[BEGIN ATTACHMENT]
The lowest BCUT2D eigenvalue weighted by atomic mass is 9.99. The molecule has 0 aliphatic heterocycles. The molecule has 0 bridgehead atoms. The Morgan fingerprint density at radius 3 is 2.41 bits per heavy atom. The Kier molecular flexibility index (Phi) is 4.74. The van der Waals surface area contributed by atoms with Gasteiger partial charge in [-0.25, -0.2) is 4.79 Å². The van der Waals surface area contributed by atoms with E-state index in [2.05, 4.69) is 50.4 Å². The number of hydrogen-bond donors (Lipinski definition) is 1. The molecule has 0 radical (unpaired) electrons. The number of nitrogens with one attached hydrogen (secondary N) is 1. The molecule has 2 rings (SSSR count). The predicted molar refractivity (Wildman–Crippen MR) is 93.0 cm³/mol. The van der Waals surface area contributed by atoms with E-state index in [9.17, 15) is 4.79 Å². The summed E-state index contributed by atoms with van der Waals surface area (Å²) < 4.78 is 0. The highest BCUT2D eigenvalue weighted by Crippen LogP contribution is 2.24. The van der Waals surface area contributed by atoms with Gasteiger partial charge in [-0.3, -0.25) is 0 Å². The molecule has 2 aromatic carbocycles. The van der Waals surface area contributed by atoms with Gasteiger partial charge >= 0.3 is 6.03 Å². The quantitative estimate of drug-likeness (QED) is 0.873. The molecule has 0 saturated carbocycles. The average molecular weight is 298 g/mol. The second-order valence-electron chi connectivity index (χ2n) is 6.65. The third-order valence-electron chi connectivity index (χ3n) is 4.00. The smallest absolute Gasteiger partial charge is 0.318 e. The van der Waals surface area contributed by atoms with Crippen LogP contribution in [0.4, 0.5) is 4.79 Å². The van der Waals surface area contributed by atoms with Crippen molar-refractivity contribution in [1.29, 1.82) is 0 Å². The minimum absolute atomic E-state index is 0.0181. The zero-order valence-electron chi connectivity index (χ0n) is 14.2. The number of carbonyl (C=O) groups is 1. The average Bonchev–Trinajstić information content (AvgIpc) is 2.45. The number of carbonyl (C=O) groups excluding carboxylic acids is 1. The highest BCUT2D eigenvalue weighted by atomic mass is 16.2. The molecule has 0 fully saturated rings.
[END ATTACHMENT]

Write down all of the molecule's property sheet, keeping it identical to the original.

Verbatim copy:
The lowest BCUT2D eigenvalue weighted by atomic mass is 9.99. The molecule has 0 aliphatic heterocycles. The molecule has 0 bridgehead atoms. The Morgan fingerprint density at radius 3 is 2.41 bits per heavy atom. The Kier molecular flexibility index (Phi) is 4.74. The van der Waals surface area contributed by atoms with Gasteiger partial charge in [-0.25, -0.2) is 4.79 Å². The van der Waals surface area contributed by atoms with E-state index in [2.05, 4.69) is 50.4 Å². The number of hydrogen-bond donors (Lipinski definition) is 1. The molecule has 0 radical (unpaired) electrons. The number of nitrogens with one attached hydrogen (secondary N) is 1. The molecule has 2 rings (SSSR count). The predicted molar refractivity (Wildman–Crippen MR) is 93.0 cm³/mol. The van der Waals surface area contributed by atoms with E-state index in [9.17, 15) is 4.79 Å². The summed E-state index contributed by atoms with van der Waals surface area (Å²) < 4.78 is 0. The highest BCUT2D eigenvalue weighted by Crippen LogP contribution is 2.24. The van der Waals surface area contributed by atoms with Gasteiger partial charge in [-0.3, -0.25) is 0 Å². The molecule has 2 aromatic carbocycles. The van der Waals surface area contributed by atoms with Gasteiger partial charge >= 0.3 is 6.03 Å². The quantitative estimate of drug-likeness (QED) is 0.873. The molecule has 0 saturated carbocycles. The average molecular weight is 298 g/mol. The second-order valence-electron chi connectivity index (χ2n) is 6.65. The third-order valence-electron chi connectivity index (χ3n) is 4.00. The smallest absolute Gasteiger partial charge is 0.318 e. The van der Waals surface area contributed by atoms with Crippen LogP contribution in [0.4, 0.5) is 4.79 Å². The van der Waals surface area contributed by atoms with Crippen molar-refractivity contribution in [1.29, 1.82) is 0 Å². The minimum absolute atomic E-state index is 0.0181. The zero-order valence-electron chi connectivity index (χ0n) is 14.2. The number of carbonyl (C=O) groups is 1. The average Bonchev–Trinajstić information content (AvgIpc) is 2.45. The number of carbonyl (C=O) groups excluding carboxylic acids is 1. The highest BCUT2D eigenvalue weighted by atomic mass is 16.2. The molecule has 0 fully saturated rings.